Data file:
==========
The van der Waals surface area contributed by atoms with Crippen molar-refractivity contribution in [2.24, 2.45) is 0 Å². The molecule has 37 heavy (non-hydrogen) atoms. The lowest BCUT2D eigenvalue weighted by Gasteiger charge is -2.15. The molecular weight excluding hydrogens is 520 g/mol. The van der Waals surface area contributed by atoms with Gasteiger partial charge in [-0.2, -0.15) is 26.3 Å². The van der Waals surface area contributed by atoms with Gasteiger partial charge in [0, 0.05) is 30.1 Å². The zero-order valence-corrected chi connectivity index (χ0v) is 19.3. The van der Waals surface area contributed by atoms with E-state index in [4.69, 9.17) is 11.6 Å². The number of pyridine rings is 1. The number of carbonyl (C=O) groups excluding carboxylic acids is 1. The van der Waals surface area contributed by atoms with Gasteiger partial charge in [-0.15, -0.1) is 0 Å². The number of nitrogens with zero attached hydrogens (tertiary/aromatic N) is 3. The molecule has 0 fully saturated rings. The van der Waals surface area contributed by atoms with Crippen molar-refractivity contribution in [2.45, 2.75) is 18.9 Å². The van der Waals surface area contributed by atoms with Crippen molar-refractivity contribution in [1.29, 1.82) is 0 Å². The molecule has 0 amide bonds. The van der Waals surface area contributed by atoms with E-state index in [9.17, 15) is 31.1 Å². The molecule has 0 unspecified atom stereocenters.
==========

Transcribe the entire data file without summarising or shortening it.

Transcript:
The van der Waals surface area contributed by atoms with Crippen molar-refractivity contribution in [2.24, 2.45) is 0 Å². The molecule has 37 heavy (non-hydrogen) atoms. The lowest BCUT2D eigenvalue weighted by Gasteiger charge is -2.15. The molecular weight excluding hydrogens is 520 g/mol. The van der Waals surface area contributed by atoms with Gasteiger partial charge in [-0.2, -0.15) is 26.3 Å². The van der Waals surface area contributed by atoms with Gasteiger partial charge in [0, 0.05) is 30.1 Å². The zero-order valence-corrected chi connectivity index (χ0v) is 19.3. The van der Waals surface area contributed by atoms with E-state index in [4.69, 9.17) is 11.6 Å². The number of pyridine rings is 1. The number of carbonyl (C=O) groups excluding carboxylic acids is 1. The van der Waals surface area contributed by atoms with Gasteiger partial charge in [-0.15, -0.1) is 0 Å². The number of nitrogens with zero attached hydrogens (tertiary/aromatic N) is 3. The molecule has 0 fully saturated rings. The van der Waals surface area contributed by atoms with Crippen molar-refractivity contribution in [2.45, 2.75) is 18.9 Å². The van der Waals surface area contributed by atoms with Crippen molar-refractivity contribution in [1.29, 1.82) is 0 Å². The molecule has 0 amide bonds. The van der Waals surface area contributed by atoms with E-state index in [9.17, 15) is 31.1 Å². The molecule has 0 unspecified atom stereocenters.